A while ago, I did some research into my family history and was surprised at just how many kids they had at the turn of the previous century(1900). They obviously had large numbers of kids, because so many just were not expected to survive. Four out of seven in my maternal side passed away before they got to their teens. Things are very different now, but they cannot perform miracles.

 

Minivanman
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Re: Alfie Evans dies.

@Champnet

"We must not forget, It’s the hope of his family that’s also died" 

I would suggest it was more to do with faith on their part rather than hope, hence all that business with the Pope.

I know where I am, I've been lost here before.
John_Hull
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Re: Alfie Evans dies.

And as for the baying mob outside; as Sir Terry Pratchett said, "The IQ of a mob, is the IQ of it's dumbest member, divided by the number of mobsters."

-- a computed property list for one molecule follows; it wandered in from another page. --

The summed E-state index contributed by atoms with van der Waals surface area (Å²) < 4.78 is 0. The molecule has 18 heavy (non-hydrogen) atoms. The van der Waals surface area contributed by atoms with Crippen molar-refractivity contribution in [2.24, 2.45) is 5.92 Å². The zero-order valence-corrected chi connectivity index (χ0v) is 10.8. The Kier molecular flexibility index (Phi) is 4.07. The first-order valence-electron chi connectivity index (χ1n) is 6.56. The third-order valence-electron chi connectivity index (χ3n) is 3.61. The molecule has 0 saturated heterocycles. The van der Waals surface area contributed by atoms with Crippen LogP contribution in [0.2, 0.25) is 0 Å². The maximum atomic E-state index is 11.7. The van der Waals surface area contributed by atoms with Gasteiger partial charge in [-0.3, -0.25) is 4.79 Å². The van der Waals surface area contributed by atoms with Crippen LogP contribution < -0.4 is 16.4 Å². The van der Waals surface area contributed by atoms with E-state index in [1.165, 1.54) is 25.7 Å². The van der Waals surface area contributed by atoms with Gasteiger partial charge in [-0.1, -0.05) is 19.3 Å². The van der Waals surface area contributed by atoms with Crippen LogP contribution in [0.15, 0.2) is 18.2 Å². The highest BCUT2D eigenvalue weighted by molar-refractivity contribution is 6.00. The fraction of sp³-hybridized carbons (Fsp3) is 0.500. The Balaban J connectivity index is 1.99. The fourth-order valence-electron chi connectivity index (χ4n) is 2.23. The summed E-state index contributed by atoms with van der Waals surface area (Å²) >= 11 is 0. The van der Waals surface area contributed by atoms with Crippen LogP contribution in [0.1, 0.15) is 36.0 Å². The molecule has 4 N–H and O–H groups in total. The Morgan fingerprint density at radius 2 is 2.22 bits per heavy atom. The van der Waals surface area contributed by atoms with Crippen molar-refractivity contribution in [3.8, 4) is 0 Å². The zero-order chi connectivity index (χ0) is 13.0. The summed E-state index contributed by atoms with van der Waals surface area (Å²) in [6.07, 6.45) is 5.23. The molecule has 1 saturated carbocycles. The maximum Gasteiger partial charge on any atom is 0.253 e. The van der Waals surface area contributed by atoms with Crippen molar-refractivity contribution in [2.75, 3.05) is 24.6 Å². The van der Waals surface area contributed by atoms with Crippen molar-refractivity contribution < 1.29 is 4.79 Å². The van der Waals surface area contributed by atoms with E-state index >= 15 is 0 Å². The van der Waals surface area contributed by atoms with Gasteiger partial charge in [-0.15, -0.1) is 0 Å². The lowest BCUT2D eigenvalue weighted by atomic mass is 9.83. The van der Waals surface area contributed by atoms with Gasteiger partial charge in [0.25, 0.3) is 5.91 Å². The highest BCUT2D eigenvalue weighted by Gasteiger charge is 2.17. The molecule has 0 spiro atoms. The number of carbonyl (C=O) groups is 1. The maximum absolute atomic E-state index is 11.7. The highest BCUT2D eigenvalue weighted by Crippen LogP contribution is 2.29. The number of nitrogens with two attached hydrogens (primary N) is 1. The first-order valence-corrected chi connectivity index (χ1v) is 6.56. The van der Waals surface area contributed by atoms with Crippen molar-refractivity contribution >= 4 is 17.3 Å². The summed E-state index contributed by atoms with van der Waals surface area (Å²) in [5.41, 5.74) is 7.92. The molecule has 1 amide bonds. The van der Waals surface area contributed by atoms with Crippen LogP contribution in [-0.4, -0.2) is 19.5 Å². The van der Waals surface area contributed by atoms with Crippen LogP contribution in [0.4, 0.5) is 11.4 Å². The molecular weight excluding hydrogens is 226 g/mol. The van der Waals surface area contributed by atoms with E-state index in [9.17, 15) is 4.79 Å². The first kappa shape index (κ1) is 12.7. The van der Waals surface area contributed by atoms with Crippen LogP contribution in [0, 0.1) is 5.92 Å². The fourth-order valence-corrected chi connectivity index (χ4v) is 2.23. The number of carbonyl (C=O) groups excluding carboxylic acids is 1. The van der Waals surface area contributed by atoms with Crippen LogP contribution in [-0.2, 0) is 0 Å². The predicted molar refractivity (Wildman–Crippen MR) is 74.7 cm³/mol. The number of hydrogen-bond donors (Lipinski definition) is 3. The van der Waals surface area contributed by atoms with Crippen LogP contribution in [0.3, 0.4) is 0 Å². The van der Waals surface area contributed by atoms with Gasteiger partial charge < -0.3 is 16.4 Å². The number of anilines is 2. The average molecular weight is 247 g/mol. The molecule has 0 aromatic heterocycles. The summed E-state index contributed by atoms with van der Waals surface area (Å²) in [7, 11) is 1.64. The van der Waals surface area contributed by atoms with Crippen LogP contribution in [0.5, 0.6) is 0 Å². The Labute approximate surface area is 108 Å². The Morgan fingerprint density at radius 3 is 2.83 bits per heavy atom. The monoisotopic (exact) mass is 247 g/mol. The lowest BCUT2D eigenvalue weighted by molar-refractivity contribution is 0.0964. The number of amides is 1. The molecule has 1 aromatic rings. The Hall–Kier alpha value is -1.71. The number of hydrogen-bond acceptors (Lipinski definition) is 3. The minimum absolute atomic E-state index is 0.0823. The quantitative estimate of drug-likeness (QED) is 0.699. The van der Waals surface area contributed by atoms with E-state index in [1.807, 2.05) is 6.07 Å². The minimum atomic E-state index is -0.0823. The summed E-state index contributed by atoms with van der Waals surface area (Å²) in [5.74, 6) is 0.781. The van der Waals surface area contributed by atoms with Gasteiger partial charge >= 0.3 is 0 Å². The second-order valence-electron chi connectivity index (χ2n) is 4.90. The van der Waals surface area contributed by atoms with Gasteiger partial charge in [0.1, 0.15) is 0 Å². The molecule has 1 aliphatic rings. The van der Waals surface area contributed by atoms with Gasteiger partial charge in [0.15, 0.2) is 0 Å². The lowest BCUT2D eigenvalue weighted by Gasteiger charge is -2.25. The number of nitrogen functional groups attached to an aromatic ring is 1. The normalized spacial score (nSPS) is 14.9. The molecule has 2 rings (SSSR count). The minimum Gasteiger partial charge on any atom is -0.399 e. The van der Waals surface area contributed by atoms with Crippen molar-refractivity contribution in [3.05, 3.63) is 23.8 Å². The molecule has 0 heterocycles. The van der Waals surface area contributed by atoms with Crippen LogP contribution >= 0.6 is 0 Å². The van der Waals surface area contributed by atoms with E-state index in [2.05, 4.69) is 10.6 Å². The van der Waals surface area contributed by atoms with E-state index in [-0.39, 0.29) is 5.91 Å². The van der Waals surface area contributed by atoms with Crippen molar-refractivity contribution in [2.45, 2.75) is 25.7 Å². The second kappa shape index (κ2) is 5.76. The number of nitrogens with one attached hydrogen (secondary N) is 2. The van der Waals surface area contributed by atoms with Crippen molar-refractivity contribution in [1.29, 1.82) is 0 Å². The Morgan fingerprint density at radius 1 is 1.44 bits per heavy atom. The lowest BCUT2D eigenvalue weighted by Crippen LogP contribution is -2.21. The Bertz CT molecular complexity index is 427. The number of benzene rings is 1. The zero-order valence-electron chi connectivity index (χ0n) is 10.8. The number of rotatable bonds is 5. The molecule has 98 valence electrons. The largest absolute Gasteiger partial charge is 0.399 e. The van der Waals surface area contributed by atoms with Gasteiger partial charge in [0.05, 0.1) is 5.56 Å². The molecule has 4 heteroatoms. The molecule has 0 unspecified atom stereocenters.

JPN
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Re: Alfie Evans dies.

The reality of the situation is, as always, far more complicated.

In February Alfie's parents, having disagreed with the doctors on how his care had proceeded, ended up in court with no legal representation.  This ended up with the court taking to itself the decision as to what were 'in the best interests of the child'.  These best interests have always been regarded as the child's parents right to decide UNLESS there was serious indication that they were not able to exercise that right. There is no indication of that with Alfies parents.

They disagreed strongly with the 'pathway' wanted by the doctors, which included chemical supression of his breathing rather than just allowing him to die.  Withdrawal of 'treatment' these days can also include withdrawal of food and water (which it never has done in the past).